Disney have risen from their 2000s slump in the past half a decade to become one of the most successful animation studios once more, and Zootopia certainly looks poised to continue the trend - the initial teaser shown back in June is a charming summary of the film's humour, as was the laugh a minute sloth trailer shown back in November. Thankfully, in both previews, the plot wasn't spoiled too much, and a detective story is a more than welcome path to take after numerous other narratives in recent Disney flicks. I certainly anticipate it being one of Disney's funniest and most unique in their recent resurgence.
US Release: March 4
UK Release: March 25
#2 - Suicide Squad
Though I'll undoubtedly give it a watch, I have to be honest and confess my thoughts that Batman v. Superman: Dawn of Justice looks pretty stupid. However, the other DCU film that will hit cinemas this year focuses on the array of villains in DC Comics' history: Suicide Squad. The first trailer premiered back in July, reaffirming confidence in it's strong cast consisting of Will Smith, Margot Robbie, Joel Kinnaman and, of course, Jared Leto as the terrifying Joker.
Everyone likes to raise the debate of whether or not Leto can rival Heath Ledger's acclaimed Joker from 2008's The Dark Knight, but perhaps we should look past any sort of rivalry and admire his new approach to the character. A superhero film dedicated solely to the villains is something we've not seen in recent times and so this will make for an interesting approach to the structure of the story. A lineup of superb actors helm each role, and with the ever talented David Ayer as writer/director, Suicide Squad will hopefully live up to it's large ambitions of being a unique twist on the superhero genre.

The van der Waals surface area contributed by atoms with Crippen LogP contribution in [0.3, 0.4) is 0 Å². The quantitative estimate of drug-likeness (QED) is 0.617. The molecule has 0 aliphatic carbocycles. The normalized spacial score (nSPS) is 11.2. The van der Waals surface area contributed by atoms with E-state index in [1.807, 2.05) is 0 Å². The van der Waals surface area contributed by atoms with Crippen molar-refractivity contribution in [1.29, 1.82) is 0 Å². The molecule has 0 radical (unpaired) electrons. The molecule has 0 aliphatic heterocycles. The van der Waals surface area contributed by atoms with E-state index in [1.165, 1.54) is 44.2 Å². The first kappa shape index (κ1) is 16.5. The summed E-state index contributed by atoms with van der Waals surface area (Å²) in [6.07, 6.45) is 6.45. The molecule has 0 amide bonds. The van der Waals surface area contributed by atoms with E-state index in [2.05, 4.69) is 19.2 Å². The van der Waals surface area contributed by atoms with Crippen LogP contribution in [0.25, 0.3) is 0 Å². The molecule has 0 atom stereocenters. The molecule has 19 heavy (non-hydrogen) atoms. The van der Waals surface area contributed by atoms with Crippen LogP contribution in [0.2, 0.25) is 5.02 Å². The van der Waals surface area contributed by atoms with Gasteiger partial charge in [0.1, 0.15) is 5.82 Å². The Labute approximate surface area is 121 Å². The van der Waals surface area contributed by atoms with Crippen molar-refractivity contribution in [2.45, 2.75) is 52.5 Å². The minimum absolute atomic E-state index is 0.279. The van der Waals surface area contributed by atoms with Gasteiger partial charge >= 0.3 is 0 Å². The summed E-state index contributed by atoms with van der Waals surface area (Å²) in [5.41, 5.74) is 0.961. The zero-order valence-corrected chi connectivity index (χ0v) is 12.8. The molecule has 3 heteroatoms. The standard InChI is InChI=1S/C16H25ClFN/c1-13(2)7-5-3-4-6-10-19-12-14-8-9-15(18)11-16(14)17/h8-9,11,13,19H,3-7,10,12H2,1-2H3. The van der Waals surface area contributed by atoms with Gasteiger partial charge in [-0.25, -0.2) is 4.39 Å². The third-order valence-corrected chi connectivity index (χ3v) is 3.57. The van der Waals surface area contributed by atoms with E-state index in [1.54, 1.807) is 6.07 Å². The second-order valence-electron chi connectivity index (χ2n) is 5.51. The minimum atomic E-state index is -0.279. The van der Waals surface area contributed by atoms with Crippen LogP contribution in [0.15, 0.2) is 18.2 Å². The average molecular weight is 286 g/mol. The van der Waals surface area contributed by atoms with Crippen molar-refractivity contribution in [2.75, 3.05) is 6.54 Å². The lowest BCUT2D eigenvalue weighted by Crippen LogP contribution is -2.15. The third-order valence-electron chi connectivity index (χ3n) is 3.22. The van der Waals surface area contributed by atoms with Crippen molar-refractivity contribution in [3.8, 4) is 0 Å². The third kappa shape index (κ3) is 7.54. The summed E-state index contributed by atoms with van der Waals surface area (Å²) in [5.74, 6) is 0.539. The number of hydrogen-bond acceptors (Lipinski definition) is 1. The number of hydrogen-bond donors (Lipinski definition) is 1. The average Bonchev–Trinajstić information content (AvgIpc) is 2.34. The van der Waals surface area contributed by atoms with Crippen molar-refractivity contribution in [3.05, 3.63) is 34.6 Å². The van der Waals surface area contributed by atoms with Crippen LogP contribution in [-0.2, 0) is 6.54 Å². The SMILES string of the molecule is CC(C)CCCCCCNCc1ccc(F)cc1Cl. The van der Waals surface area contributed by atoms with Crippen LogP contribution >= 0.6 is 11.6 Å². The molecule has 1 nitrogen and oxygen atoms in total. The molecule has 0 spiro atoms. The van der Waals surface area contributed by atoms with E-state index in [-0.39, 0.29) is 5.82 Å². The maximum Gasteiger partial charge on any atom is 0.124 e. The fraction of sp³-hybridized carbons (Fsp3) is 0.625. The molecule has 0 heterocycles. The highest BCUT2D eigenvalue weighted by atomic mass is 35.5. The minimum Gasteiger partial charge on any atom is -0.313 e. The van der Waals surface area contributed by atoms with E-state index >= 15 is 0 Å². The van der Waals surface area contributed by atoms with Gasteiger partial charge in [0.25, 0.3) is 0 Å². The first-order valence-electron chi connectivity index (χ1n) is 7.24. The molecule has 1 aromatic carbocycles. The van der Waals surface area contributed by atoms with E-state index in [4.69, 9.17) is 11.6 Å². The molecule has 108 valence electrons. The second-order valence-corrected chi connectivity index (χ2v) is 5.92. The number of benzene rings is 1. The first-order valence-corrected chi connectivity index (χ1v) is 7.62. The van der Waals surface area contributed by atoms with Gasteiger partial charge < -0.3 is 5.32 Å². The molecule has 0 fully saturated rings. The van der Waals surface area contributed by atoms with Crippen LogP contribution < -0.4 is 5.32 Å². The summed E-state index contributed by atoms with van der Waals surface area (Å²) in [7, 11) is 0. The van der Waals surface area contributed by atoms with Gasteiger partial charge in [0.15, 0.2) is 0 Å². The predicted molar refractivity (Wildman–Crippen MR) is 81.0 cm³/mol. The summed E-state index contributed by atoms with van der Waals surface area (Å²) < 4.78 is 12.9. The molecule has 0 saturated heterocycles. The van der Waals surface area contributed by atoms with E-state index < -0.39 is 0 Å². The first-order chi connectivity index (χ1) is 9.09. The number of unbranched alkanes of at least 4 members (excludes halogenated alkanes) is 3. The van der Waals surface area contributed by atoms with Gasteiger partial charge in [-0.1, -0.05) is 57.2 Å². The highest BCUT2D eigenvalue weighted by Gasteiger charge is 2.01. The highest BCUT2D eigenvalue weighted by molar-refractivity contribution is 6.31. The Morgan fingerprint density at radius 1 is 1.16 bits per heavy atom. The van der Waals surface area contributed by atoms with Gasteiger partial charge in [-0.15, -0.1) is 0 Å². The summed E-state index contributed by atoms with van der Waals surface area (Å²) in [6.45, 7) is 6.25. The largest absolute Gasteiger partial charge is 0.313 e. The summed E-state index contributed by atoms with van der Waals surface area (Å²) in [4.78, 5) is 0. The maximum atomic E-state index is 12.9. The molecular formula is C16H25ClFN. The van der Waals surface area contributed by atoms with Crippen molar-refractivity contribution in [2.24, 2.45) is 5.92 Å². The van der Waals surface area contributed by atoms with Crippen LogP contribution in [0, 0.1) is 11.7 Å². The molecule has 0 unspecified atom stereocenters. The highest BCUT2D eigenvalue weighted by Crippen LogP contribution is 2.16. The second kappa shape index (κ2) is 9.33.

UK + US Release: August 5
#1 - The Jungle Book
Here we go with another live action Disney update - that of their 1967 animated classic, which in turn is based on the 1894 storybook by Ruyard Kipling. The most notable thing at first is it's outstanding cast - Ben Kingsley, Idris Elba, Christopher Walken, Bill Murray, and of course, Scarlett Johannson as Kaa, the manipulative python; a casting choice that garnered much controversy due to the role typically being masculine. Her voice didn't completely win me over in the first trailer, but I still anticipate what direction her performance will go down, given that the tone of the film seems to be much darker than it's animated source material.
It certainly doesn't look light on thrills either, with Bagheera himself engaging in a fight with Shere Kahn in the trailer, albeit very briefly - something we never saw in the original, and a scene that emphasizes some new ideas coming to fruition. Although a darker tone seems to be present, Murray undergoing the main role as the loveable sloth bear Baloo is sure to help the film retain a key part of the original's jubilant spirit and charming comedic appeal; of course, we all know the much loved Bare Necessities will be making a return and will be sung by Murray himself. Let's hope the balance is met between the classic fairy tale-esque vibe and it's ambitious path to be more complex for the modern crowd.
UK + US Release: April 15
Thanks for reading!